3) and finally -- possibly the hardest question -- is how rescues handle adoptions. Because rescues want to be very cautious about where dogs get placed (and rightfully so) so they don't end up adopting dogs to dog fighters or complete riff raff, they have very tight screening standards. While I mostly agree with why this happens, the back end law of unintended consequences causes other problems. Obviously we have a lot of inner city, urban areas in KC -- most filled with minorities. Pit bulls are a very popular dog with this group. I've done a lot of work in these neighborhoods and can say that most (not all) are really great people who mean well ad will care for their dog -- but most would have no chance of being able to adopt a dog -- particularly a pit bull -- from a rescue. They would be declined in a heartbeat.

So because there is a demand for these dogs, but no access through shelters or rescues, people in these neighborhoods breed them because they're a solid little money maker for them. So they breed, people buy the dogs. Some end up in shelters, some end up coming in later once the dog becomes too big and there was not support from a rescue or responsible breeder for how to care for the dog, or whatever. And the cycle continues.

There is a LOT of work that still needs to be done here in urban cores around the country. Unfortunately, the pit bull community is so tied up dealing with #1 and #2 that they don't really have the opportunity to deal with #3 -- which may be a larger problem. Some people are getting it right, but it's a tough nut to crack for a group of mostly middle class white women.

I've written about this topic quite a bit on my blog -- here are two links:

http://btoellner.typepad.com/kcdogblog/2008/02/sunday-conversa.html

http://btoellner.typepad.com/kcdogblog/2009/01/undoing-the-problem-we-created.html

PBurns said...

BT, it really is NOT complicated.

The problem is too damn many Pit Bulls.

Those Pit Bulls are NOT being bred by people who hate Pit Bulls.

Those Pit Bulls are not being bought as puppies by people who hate Pit Bulls.

They are, however, being DUMPED by the train load in shelters where they are NOT being adopted, and where, for the most part, they are being euthanized.

As a response to that horror, which the Pit Bull community has done TOO LITTLE to correct for the last TWENTY YEARS, some cities have said "enough is enough," and one of those cities is your city, Kansas City. See >> http://www.kmbc.com/news/9691694/detail.html and be sure to read the links at the bottom too.

Sorry, but the City Council of your city is NOT breeding Pit Bulls -- that's being done by Pit Bull "lovers."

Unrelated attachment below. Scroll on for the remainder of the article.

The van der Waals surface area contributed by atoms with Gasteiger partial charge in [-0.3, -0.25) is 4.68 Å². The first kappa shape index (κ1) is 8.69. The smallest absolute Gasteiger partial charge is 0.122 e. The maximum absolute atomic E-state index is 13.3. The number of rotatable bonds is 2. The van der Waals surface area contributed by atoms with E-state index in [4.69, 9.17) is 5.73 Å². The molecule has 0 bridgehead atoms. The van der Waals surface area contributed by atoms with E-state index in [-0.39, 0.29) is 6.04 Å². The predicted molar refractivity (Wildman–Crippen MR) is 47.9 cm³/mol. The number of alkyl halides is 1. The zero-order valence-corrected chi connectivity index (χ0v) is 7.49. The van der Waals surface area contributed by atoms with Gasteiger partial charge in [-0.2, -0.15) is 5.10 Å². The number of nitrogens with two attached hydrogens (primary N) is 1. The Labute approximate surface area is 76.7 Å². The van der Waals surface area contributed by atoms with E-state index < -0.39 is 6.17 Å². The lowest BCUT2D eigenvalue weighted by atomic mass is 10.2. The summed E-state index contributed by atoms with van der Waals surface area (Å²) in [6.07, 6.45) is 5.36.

Sorry, but the shelter workers in your city are not DUMPING Pit Bulls in the shelters. That too is being done by one-time Pit Bull "lovers" in your city

The bottom line is that the "Pit Bull" problem is NOT a problem anyone but "Pit Bull lovers" created, and it is a problem apologists have ENABLED for decades by trying to make it more complex than it is.

The Pit Bull problem is NOT complicated. The problem is that there are too many Pit Bulls because "Pit Bull" lovers are singularly irresponsible breeders, and people who acquire Pit Bulls as puppies are too often incredibly unprepared, irresponsible, immature, and ignorant owners who acquire the dogs in haste and leave them to die in leisure.

The result is that because of the actions of "Pit Bull lovers," we KILL nearly 1,000,0000 Pit Bulls a year in this country, over 2,400 a day, 100 every hour, one every 36 seconds.

And NO, that is NOT complicated.

It is also not complicated that this is a BREED SPECIFIC problem that seems to require a breed specific solution.

One thing is for sure: absent any real solution coming from the Pit Bull community, City Councils and Counties across the country are stepping up to try to END the misery and death. They are not doing it because they "hate" Pit Bulls, but because they are tired of killing a million Pit Bulls a year, and they are tired of listening to folks whose only reponse to the problem so far has been to put up a million little web stickers talking about their personal property rights (that is all that a "NO BSL" sticker says to me at this point).

P.

6p00d83451f90869e2 said...

So, did I get sensored for actually knowing what was going on in my home town?

PBurns said...

Nothing came through here. I have never cut a comment from you.

Hope you will address the topic of this post, however, and actually DO THE RESEARCH and let us know how many Pit Bulls are on PetFinder in your area, etc.

P

6p00d83451f90869e2 said...

Sorry, apparently I snafu'd my last comment and then haven't been able to access your site. I want to give a little more background to your info on Kansas City -- because while your info is right, it is far from complete. Keep in mind that the Kansas City Metro is made up of 25 different city governments across two state lines. While KCMO is the largest of the cities, it still represents less than 1/3 the total population of the metro, so it is highly impacted by other cities around it. When I lay out the entire problem, I think it is hard to argue that "pit bull lovers" are the sole problem in Kansas City -- it is more complicated than that.

First off, there are about a half dozen cities in the metro that have Breed Bans - and all except 2 went into effect between 1987 and 1989. These cities (overland Park, Leawood, Kansas City, KS; Shawnee, Roeland Park, Fairway and Prairie Village account for about 1/3 of the population of the metro.